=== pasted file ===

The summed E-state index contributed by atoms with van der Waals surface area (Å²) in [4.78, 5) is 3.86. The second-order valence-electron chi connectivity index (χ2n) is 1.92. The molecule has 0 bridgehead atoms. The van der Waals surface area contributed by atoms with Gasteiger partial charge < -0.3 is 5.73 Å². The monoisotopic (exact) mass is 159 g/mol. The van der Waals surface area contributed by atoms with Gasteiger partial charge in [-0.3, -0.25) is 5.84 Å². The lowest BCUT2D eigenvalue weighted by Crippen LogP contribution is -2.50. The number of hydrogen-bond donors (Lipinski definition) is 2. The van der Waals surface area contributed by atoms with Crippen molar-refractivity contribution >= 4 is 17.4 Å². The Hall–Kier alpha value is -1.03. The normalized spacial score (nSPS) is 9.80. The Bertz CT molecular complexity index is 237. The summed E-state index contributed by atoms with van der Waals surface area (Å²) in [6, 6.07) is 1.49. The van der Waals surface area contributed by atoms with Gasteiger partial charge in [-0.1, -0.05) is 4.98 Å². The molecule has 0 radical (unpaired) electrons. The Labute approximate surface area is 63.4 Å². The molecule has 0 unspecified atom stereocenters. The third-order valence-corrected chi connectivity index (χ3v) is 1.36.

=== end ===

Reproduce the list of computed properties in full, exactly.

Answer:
The summed E-state index contributed by atoms with van der Waals surface area (Å²) in [4.78, 5) is 3.86. The second-order valence-electron chi connectivity index (χ2n) is 1.92. The molecule has 0 bridgehead atoms. The van der Waals surface area contributed by atoms with Gasteiger partial charge < -0.3 is 5.73 Å². The monoisotopic (exact) mass is 159 g/mol. The van der Waals surface area contributed by atoms with Gasteiger partial charge in [-0.3, -0.25) is 5.84 Å². The lowest BCUT2D eigenvalue weighted by Crippen LogP contribution is -2.50. The number of hydrogen-bond donors (Lipinski definition) is 2. The van der Waals surface area contributed by atoms with Crippen molar-refractivity contribution >= 4 is 17.4 Å². The Hall–Kier alpha value is -1.03. The normalized spacial score (nSPS) is 9.80. The Bertz CT molecular complexity index is 237. The summed E-state index contributed by atoms with van der Waals surface area (Å²) in [6, 6.07) is 1.49. The van der Waals surface area contributed by atoms with Gasteiger partial charge in [-0.1, -0.05) is 4.98 Å². The molecule has 0 radical (unpaired) electrons. The Labute approximate surface area is 63.4 Å². The molecule has 0 unspecified atom stereocenters. The third-order valence-corrected chi connectivity index (χ3v) is 1.36.